To investigate the relationship between screening criteria and the performance of Islamic equity funds versus conventional indices, the author analyzes the performance of 29 Islamic equity indices. He finds that the application of different screening criteria produces no significant variation in the results. The deviation can be attributed to the relative riskiness of the index measured against a comparable benchmark. The performance of Islamic equity investments should be at least as good as conventional investments in the long term.
The author’s focus is the performance of Islamic equity indices (IEIs). In order to be considered Shari’ah compliant, equities must pass three basic screens in the areas of revenue sources, business activity, and financial sources. The assessment criteria, however, are not universal for Shari’ah-compliant funds—particularly regarding the financial ratios used in equity evaluation.
The performance of 29 IEIs and 29 benchmark indices is analyzed against the performance of conventional indices (i.e., indices with no religious or ethical factors) from four major providers. These benchmark indices are constructed using different Shari’ah screening criteria. Each of the providers follows a slightly different screening protocol for inclusion of equities in IEIs.
The author provides a comparison of risk–return characteristics of different IEIs against conventional benchmarks—in particular, whether different screening criteria result in different risk–return payoffs. The results show that IEIs, on average, do not produce any abnormal returns except for small- and mid-cap indices from the United States. The indices in question follow quantitative Shari’ah screening criteria adopted by Dow Jones. The positive abnormal returns may be attributed to more frequent rebalancing than in the case of conventional funds.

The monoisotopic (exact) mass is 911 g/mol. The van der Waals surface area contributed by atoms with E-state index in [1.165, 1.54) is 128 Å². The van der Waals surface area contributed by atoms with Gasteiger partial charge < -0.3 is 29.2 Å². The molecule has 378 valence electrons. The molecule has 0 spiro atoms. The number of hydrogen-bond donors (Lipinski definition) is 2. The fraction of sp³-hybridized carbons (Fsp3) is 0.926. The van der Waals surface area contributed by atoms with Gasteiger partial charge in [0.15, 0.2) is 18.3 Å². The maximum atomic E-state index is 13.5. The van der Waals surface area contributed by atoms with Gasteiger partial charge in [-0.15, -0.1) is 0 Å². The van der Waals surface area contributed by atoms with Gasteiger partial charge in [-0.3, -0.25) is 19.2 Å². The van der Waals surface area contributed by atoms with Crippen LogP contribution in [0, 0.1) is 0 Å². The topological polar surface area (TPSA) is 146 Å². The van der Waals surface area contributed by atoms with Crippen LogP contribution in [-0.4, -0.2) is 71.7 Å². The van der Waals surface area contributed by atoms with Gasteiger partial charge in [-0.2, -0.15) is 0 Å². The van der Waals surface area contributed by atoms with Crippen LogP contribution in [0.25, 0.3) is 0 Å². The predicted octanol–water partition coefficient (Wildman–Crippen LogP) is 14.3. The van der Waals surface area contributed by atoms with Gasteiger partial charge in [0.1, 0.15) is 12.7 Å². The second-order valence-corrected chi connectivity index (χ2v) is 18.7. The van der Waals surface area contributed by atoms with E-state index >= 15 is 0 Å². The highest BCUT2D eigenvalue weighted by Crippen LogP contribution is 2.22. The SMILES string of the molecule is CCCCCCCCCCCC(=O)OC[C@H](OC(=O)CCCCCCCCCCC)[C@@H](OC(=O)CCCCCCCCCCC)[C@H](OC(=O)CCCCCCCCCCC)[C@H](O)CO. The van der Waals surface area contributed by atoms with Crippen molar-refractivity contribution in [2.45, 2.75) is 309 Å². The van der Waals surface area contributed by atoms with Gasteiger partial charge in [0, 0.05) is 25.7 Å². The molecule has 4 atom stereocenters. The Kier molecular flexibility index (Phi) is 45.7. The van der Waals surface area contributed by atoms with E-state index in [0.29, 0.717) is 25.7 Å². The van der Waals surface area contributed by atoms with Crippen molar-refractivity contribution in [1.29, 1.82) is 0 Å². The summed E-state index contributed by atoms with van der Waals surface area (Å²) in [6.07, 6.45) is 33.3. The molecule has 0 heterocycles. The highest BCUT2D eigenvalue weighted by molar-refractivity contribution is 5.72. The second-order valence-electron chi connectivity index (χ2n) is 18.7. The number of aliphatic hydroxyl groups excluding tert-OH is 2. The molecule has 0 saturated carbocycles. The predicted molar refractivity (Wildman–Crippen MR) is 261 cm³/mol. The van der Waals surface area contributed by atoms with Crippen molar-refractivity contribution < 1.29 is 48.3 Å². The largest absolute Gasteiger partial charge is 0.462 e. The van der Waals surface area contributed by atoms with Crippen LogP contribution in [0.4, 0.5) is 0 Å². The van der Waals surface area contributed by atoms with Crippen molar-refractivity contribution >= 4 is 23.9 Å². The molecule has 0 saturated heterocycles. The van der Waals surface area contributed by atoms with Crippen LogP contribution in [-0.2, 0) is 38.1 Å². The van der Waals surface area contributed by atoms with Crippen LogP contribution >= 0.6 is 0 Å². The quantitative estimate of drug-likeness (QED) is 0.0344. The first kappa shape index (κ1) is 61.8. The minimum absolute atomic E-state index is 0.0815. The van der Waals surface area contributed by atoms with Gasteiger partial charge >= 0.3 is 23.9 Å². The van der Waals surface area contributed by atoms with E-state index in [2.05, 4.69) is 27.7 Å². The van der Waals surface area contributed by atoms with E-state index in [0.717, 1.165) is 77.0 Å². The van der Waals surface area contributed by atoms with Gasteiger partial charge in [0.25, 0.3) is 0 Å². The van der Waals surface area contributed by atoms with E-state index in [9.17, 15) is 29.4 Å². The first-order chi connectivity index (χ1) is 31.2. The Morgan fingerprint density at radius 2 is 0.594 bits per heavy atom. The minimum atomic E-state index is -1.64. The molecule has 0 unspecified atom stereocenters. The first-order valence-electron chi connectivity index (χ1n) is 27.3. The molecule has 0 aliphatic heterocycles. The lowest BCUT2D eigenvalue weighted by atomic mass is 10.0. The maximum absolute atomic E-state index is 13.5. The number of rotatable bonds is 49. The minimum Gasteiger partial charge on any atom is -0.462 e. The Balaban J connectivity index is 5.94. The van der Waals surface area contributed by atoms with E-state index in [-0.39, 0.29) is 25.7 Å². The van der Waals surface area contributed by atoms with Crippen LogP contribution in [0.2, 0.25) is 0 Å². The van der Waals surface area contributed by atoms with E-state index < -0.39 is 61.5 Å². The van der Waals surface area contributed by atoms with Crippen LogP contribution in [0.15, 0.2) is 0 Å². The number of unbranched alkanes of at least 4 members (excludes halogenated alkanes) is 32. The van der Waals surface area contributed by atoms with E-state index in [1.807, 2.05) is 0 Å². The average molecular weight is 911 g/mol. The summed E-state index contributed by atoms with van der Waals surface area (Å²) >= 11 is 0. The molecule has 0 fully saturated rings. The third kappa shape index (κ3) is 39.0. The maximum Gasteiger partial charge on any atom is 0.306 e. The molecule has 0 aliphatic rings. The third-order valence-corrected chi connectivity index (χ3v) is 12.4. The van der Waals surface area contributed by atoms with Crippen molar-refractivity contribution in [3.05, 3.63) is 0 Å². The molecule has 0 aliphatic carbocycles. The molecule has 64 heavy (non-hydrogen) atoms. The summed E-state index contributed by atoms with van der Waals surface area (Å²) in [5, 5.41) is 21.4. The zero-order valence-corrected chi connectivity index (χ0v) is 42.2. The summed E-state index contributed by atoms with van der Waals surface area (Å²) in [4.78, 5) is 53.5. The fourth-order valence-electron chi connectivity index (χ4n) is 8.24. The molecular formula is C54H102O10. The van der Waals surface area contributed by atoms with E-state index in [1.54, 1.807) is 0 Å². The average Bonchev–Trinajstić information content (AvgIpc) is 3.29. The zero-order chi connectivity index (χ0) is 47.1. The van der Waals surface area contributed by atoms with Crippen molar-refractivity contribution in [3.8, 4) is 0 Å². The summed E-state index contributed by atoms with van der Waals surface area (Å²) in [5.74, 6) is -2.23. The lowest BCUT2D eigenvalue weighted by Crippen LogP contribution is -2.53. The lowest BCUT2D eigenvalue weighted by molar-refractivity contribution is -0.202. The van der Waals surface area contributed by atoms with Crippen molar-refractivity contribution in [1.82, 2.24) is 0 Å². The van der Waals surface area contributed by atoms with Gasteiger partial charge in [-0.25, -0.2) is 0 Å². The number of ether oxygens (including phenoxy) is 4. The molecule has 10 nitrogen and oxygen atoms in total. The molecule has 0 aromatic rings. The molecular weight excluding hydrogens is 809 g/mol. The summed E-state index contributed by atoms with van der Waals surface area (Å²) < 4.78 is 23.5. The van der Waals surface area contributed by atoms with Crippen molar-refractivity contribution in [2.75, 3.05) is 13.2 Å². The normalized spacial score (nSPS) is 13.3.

How Is This Research Useful to Practitioners?
Shari’ah-compliant investments give faith-adhering Muslims a chance to benefit from capital markets without compromising their religious beliefs. The financial world has observed an exponential growth of Islamic equity investments over the past decade. According to the author, the recent empirical findings show that Islamic equity funds have performed relatively better than conventional funds in the last years, but in order to assess the performance of compliant IEIs correctly, appropriate equity indices must be used. Such an approach would help to isolate the screen-related performance. The application of appropriate Islamic equity benchmarks for the performance measurement of IEIs provides more-relevant information about the management skill of fund managers.
The author’s results may be of interest to policymakers, practitioners, and the general investing public. He suggests further empirical work devoted to streamlining the Shari’ah screening standards to reduce existing confusion among the investing public.
How Did the Author Conduct This Research?
The author compares the performance of 29 IEIs and their benchmarks with that of conventional indices from four major providers. He uses several performance measurement models in a single- or multi-equation framework.
The sample consists of end-of-the-month index-level data in US dollars for all 29 IEIs and their conventional benchmarks from December 2000 to May 2012. The data are from DataStream and the MSCI Index Service website. The author uses a “seemingly unrelated regression” model that takes into account contemporaneous correlations. It allows for separating differences in the relative performance of IEIs from different index providers. The model estimates the parameters of the CAPM equation and simultaneously takes the information from other equations into account, which results in greater accuracy of estimations.
The author does not consider transaction costs. This element could seriously affect the results because Shari’ah screening involves a relatively higher amount of rebalancing compared with conventional funds.